To this he readily agreed. But before setting out, he took Catesby aside for a moment, and asked, “Did you see Viviana at Coughton?”
“Only for a moment, and that just before I left the place,” was the answer. “She desired to be remembered to you, and said you were never absent from her thoughts or prayers.”
Guy Fawkes turned away to hide his emotion, and mounting one of the horses brought by the conspirators, rode off towards London.
THE FIFTH OF NOVEMBER
On the same day as the occurrences last related, Lord Mounteagle, who was then staying at Southwark, suddenly intimated his intention of passing the night at his country mansion at Hoxton; a change of place which, trivial as it seemed at the moment, afterwards assumed an importance, from the circumstances that arose out of it. At the latter part of the day, he accordingly proceeded to Hoxton, accompanied by his customary attendants, and all appeared to pass on as usual, until, just as supper was over, one of his pages arrived from town, and desired to see his lordship immediately.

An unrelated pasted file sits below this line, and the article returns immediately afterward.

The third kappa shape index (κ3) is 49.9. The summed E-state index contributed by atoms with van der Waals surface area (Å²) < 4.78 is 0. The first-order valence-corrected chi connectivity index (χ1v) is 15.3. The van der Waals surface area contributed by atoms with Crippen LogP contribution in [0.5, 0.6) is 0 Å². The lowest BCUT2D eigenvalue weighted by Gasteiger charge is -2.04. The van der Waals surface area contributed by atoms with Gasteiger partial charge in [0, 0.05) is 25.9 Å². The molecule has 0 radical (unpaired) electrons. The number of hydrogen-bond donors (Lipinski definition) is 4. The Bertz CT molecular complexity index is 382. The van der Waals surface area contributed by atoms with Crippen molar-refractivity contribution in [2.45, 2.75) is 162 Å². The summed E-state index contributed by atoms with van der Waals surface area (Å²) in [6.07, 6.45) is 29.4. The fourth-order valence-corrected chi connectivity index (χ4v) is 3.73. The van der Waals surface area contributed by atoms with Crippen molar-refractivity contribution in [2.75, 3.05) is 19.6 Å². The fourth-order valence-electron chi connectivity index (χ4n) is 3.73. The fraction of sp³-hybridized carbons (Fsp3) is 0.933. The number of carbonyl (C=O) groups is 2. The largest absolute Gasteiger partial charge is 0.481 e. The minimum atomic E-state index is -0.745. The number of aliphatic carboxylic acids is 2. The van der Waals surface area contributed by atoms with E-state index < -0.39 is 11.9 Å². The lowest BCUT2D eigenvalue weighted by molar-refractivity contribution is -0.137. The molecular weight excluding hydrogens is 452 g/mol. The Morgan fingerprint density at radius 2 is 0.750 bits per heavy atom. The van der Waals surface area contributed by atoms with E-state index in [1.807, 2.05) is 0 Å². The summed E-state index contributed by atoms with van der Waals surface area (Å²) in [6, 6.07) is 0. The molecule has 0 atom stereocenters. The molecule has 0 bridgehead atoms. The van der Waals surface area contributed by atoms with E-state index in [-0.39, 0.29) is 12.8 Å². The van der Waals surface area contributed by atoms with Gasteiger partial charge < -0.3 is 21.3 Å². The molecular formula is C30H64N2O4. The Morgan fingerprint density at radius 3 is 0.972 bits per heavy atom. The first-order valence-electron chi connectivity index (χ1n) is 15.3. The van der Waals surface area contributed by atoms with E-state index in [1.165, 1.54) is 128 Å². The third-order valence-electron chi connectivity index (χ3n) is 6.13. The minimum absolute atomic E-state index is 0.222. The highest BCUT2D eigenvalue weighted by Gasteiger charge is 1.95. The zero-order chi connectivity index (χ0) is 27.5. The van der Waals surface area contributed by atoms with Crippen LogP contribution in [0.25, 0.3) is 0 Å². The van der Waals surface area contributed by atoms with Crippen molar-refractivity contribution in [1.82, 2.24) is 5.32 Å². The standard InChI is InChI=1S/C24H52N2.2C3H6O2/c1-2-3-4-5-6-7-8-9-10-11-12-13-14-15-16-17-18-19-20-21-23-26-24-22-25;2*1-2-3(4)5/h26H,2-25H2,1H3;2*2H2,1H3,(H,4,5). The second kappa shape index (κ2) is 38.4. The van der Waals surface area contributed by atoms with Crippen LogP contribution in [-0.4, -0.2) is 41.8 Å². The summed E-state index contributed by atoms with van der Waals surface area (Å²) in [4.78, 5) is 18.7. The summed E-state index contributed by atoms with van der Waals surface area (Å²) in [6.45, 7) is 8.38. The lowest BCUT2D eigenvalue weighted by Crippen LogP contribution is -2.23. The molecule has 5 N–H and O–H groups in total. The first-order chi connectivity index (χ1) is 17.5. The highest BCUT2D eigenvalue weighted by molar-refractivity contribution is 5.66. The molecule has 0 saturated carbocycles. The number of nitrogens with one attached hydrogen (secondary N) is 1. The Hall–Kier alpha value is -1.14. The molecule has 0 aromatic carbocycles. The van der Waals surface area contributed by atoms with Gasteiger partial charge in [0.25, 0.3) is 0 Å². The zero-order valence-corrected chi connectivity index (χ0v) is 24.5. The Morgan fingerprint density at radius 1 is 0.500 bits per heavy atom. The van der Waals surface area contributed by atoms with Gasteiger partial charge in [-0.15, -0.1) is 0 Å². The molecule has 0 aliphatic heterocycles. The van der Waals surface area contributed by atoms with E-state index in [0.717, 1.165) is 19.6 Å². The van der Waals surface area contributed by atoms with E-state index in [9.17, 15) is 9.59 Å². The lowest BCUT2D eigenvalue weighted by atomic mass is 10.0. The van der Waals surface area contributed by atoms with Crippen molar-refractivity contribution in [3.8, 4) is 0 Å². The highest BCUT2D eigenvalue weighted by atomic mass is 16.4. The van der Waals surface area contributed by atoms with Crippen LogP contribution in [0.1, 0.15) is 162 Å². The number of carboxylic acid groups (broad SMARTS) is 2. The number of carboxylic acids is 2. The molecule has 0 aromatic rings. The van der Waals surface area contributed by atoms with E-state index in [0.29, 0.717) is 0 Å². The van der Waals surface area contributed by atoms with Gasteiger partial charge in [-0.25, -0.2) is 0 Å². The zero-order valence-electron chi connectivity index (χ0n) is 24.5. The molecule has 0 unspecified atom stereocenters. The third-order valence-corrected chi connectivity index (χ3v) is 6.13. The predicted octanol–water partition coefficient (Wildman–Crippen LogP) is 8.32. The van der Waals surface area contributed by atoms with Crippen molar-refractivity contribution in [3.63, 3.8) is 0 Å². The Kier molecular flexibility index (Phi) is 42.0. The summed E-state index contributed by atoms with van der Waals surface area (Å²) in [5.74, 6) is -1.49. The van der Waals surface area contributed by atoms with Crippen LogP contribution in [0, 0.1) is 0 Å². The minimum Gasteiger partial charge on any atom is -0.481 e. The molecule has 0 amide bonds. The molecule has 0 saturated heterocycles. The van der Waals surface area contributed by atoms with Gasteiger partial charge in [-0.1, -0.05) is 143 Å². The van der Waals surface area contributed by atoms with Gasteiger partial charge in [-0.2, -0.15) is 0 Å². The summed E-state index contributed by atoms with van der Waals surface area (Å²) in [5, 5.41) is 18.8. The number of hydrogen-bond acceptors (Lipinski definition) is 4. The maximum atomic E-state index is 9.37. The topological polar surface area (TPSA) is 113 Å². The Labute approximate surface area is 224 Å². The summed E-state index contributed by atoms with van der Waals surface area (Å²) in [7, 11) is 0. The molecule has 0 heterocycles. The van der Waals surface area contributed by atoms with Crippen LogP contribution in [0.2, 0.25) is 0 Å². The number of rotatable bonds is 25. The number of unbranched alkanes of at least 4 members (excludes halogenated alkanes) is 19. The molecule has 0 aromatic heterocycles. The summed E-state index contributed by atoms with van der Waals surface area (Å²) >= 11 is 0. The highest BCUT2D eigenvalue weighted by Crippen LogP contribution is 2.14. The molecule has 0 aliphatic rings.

Affecting to treat the matter with indifference, Lord Mounteagle carelessly ordered the youth to be ushered into his presence; and when he appeared, he demanded his business.
The page replied, that he brought a letter for his lordship, which had been delivered under circumstances of great mystery.
“I had left the house just as it grew dusk,” he said, “on an errand of little importance, when a man, muffled in a cloak, suddenly issued from behind a corner, and demanded whether I was one of your lordship's servants? On my replying in the affirmative, he produced this letter, and enjoined me, as I valued my life and your lordship's safety, to deliver it into your own hands without delay.”